[from the THE REFORMED PRESBYTERIAN MAGAZINE, January, 1851.]
This is the name of the day on which is wont to be celebrated the idolatrous Romish sacrifice of the mass, in honor of the birth of Christ. As nearly as can be now ascertained, the day was first set apart for this purpose by the authority of the bishop at Rome, toward the close of the fourth century, or early in the fifth.
The following reasons may be assigned for its not being religiously observed by Protestants:
1. We do not acknowledge the authority of its appointment. If the religious observance of Christmas was divinely enjoined upon us, or if we had evidence in the writings of the apostles, that they observed it, or that they taught the churches which they established to do so, then we should feel ourselves obliged to observe the day. But as Protestants, we long ago abjured the authority of the Pope of Rome, and we still utterly repudiate his right to legislate for us, either over our consciences or our conduct.
It was an essential principle of the Reformation, which we hold to have been sound, and the only principle which could have been safe, to reject every thing which appeared manifestly to be of human contrivance, and thus to carry the church back, both in its doctrines and its practices, to the incorrupt simplicity of the apostolic times. But it is sometimes asked, What possible objection can there be to the religious observance of Christmas? That most salutary principle of the Reformation, which has been named, is a sufficient objection. If we once begin to burden the church with observances not divinely appointed, we open a door to universal license, and no man can tell what the end will be. But it is still urged, with a show of more than ordinary piety, "It seems so very proper to celebrate the birth of our bless Saviour." Yes, indeed—but it will not do for us to multiply observances merely because they seem proper. In a less degree, it would seem proper to celebrate the births of Moses, and Peter, and Paul, and many other worthies. If our judgment of propriety is to be the rule, rather than the Scriptures, there is no safety. We must adhere to the principle of the Reformation, and stand by the word of God, or we get at once in the old highway of Romish corruption. That is a dangerous path to travel in, and the true wisdom is to keep out of it altogether.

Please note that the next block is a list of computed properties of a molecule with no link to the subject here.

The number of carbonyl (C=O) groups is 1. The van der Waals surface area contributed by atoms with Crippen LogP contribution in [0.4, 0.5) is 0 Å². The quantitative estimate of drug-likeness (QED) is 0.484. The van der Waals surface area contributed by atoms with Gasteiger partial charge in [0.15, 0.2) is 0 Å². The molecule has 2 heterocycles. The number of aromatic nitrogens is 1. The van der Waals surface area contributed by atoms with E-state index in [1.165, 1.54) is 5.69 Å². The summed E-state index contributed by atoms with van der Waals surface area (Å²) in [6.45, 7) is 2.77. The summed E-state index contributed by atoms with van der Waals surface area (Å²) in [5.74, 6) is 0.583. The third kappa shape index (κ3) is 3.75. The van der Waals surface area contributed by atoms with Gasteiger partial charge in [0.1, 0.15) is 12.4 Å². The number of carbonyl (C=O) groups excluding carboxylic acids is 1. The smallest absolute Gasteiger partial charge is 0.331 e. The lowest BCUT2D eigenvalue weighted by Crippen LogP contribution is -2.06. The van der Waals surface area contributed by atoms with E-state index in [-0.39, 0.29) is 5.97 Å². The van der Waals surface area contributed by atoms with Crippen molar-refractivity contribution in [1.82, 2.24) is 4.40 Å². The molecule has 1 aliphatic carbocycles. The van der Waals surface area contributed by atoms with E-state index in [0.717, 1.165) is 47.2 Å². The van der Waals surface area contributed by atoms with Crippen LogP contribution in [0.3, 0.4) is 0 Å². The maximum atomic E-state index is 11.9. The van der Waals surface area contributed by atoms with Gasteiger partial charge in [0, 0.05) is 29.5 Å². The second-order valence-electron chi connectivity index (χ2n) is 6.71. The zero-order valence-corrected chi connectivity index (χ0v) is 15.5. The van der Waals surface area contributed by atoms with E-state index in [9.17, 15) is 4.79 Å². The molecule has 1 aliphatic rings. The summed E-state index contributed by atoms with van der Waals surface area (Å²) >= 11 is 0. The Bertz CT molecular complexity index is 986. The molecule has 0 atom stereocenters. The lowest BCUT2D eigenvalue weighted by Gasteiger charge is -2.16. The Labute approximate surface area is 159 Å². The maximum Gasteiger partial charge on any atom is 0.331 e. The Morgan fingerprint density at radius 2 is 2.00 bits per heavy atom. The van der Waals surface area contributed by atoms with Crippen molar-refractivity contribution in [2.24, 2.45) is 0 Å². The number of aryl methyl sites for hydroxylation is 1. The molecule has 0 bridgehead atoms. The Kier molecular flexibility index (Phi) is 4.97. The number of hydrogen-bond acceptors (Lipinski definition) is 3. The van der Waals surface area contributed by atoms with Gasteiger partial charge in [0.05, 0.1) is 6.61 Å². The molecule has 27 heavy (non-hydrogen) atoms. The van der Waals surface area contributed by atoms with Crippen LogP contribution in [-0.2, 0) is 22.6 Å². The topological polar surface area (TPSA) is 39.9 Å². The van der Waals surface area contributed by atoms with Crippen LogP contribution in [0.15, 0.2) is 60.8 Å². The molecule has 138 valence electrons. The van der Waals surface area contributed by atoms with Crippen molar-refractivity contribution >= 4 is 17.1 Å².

2. A second reason is, it is not known that Christ was born on the 25th of December. We have seen a very labored and arrogantly learned effort to prove that Christmas is the veritable day of his birth. But the truth is, that no one knows, and no honest man pretends to know on what day that event transpired. In the Greek church it is celebrated on the 6th day of January, and we see no reason for supposing that this is no as near the mark as the 25th of December. Although, therefore, if the precise day was known, we might assent perhaps to the propriety of bestowing some special notice upon it, we cannot now see the propriety even of celebrating our Lord’s birth on one day more than on another. And this, we suspect, leads to the true doctrine on this subject—that Christians ought to celebrate the unspeakable gift of God every day in the year.
If it had been God's design that the especial event of the birth of his Son should be memorialized in the church by an annual holyday, he would have taken care by his providence that the day should not be lost. It was his design that the day on which Jesus rose from the dead, should be observed as the Christian Sabbath, and we are therefore particularly informed that that event transpired on the first day of the week. But the inspired historian, in introducing the account of our Lord’s birth, approaches no nearer to a designation of the time than this—"And it came to pass in those days," &c. Luke 2:1.